LOWY v. REARDON, Director of Department of Industrial Relations, et al.
Plaintiff seeks by a writ of mandate to compel various state officers to reinstate him as attorney in the division of labor statistics and law enforcement of the department of industrial relations and to compel the issuance of his salary warrant. The lower court sustained a demurrer to his petition without leave to amend and plaintiff appeals from the consequent judgment.
The defendants contend that mandamus is not a remedy available to plaintiff, since he is attempting to compel his admission to the use and enjoyment of a public office, and that a quo warranto action is the only proper remedy. It is alleged in the complaint that the defendant officials have refused to issue a warrant for plaintiff's salary. In a number of cases it has been held that the issuance of salary warrants may be compelled by mandamus proceedings. McKannay v. Horton, 151 Cal. 711, 91 P. 598; Ward v. Marshall, 96 Cal. 155, 30 P. 1113, 31 Am.St.Rep. 198; Sevier v. Riley, 198 Cal. 170, 244 P. 323. Therefore plaintiff's cause of action cannot be defeated on the sole ground that the kind of action selected is not appropriate.
A more serious problem is presented in the contention of defendants that plaintiff was legally discharged from his position and consequently is not entitled to a salary warrant. From the allegations in the complaint, it appears that plaintiff was in 1924 regularly appointed attorney in the bureau of labor statistics as it then existed and has continued to discharge his duties as such until December, 1934. Plaintiff received on December 19, 1934, a written notice from the director of the department of industrial relations bearing the date of December 18, 1934, that “the position you now hold as Attorney has been terminated as of December 18, 1934.” Plaintiff contends that the chief of the division of labor statistics and law enforcement was the only official who had authority to discharge him or abolish his position; and that he has automatically acquired civil service status, since he held his position more than six months before December 20, 1934, the effective date of the constitutional amendment under the terms of which those enjoying civil service status cannot be discharged without cause (Const. art. 24, § 5(e).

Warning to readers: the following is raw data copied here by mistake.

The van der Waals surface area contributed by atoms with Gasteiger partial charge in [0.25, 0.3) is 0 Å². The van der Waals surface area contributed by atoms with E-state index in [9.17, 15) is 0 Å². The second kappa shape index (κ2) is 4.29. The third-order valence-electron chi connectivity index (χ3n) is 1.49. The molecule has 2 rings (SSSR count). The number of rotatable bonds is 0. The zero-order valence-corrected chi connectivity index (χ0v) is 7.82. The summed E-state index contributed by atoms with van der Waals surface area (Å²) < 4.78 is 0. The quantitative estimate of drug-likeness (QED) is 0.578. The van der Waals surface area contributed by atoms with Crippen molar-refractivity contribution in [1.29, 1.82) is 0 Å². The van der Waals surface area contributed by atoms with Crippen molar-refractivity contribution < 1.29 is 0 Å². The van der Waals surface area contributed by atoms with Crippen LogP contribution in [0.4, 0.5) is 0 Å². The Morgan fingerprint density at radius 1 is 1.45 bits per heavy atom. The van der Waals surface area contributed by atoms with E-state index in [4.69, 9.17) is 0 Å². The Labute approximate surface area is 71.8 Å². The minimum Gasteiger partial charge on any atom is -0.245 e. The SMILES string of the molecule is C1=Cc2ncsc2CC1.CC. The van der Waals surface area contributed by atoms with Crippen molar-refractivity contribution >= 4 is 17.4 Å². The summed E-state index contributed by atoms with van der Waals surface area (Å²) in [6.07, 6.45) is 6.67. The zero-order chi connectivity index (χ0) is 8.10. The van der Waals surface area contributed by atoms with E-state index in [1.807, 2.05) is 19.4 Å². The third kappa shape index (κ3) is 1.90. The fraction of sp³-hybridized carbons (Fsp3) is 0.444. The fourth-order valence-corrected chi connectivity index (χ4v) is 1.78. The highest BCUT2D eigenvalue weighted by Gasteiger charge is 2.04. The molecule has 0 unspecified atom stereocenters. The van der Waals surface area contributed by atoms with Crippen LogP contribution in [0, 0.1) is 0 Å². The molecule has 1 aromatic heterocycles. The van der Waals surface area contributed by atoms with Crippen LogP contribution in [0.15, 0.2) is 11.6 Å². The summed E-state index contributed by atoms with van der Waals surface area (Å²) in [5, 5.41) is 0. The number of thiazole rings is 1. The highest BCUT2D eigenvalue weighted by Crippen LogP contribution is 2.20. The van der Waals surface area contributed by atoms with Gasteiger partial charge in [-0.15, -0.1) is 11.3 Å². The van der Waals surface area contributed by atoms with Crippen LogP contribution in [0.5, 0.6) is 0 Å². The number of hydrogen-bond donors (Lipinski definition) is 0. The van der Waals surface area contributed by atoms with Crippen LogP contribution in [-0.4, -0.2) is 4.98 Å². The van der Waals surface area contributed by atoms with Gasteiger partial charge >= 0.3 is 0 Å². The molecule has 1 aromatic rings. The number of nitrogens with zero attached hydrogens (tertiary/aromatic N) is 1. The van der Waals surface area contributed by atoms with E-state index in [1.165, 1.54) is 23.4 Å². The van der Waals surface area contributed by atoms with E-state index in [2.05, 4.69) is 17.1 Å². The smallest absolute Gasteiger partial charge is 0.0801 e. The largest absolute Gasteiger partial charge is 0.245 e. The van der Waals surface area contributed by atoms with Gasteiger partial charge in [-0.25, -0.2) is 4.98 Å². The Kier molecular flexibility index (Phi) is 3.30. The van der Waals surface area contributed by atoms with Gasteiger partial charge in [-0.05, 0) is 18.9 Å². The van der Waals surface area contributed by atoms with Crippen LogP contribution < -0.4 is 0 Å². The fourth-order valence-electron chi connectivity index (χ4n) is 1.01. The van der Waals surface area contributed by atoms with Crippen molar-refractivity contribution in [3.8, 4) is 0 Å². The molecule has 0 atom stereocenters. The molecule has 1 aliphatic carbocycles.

The Legislature in 1927 (St.1927, p. 733, § 1) amended section 364 of the Political Code by creating a new department which was given jurisdiction over the bureau in which plaintiff had been employed. The section in part provides: “A department of the government of the state of California to be known as the department of industrial relations is hereby created. The department shall be conducted under the control of an executive officer to be known as director of industrial relations, which office is hereby created.” At the same time (St.1927, p. 734, § 2) section 364a was amended to read in part as follows: “For the purpose of administration, the department shall be forthwith organized by the director, subject to the approval of the governor, in such manner as he shall deem necessary properly to segregate and conduct the work of the department. The work of the department is hereby divided into at least five divisions to be known respectively as the division of industrial accidents and safety, the division of immigration and housing, the division of state employment agencies, the division of labor statistics and law enforcement and the division of industrial welfare. Each division, except as otherwise expressly provided by law, shall be in charge of a chief, who shall be appointed by, and hold office at the pleasure of the governor and shall receive such salary as may be fixed by the governor, not to exceed five thousand dollars per annum.” A new section 364e was added (St.1927, p. 736, § 6) reading as follows: “The director of industrial relations, as head of the department of industrial relations, shall perform all duties, exercise all powers and jurisdiction, assume and discharge all responsibilities and carry out and effect all purposes now or hereafter vested by law in the department of industrial relations, except as otherwise expressly provided by law.” Another new section, 364h, was added (St.1927, p. 737, § 9) reading as follows: “Except as in this article otherwise provided, the department of industrial relations is hereby invested with the power and is charged with the duty of administering and enforcing all laws now or hereafter imposing any duty, power or function upon any of the offices, officers, deputies or employees herein transferred to the department.”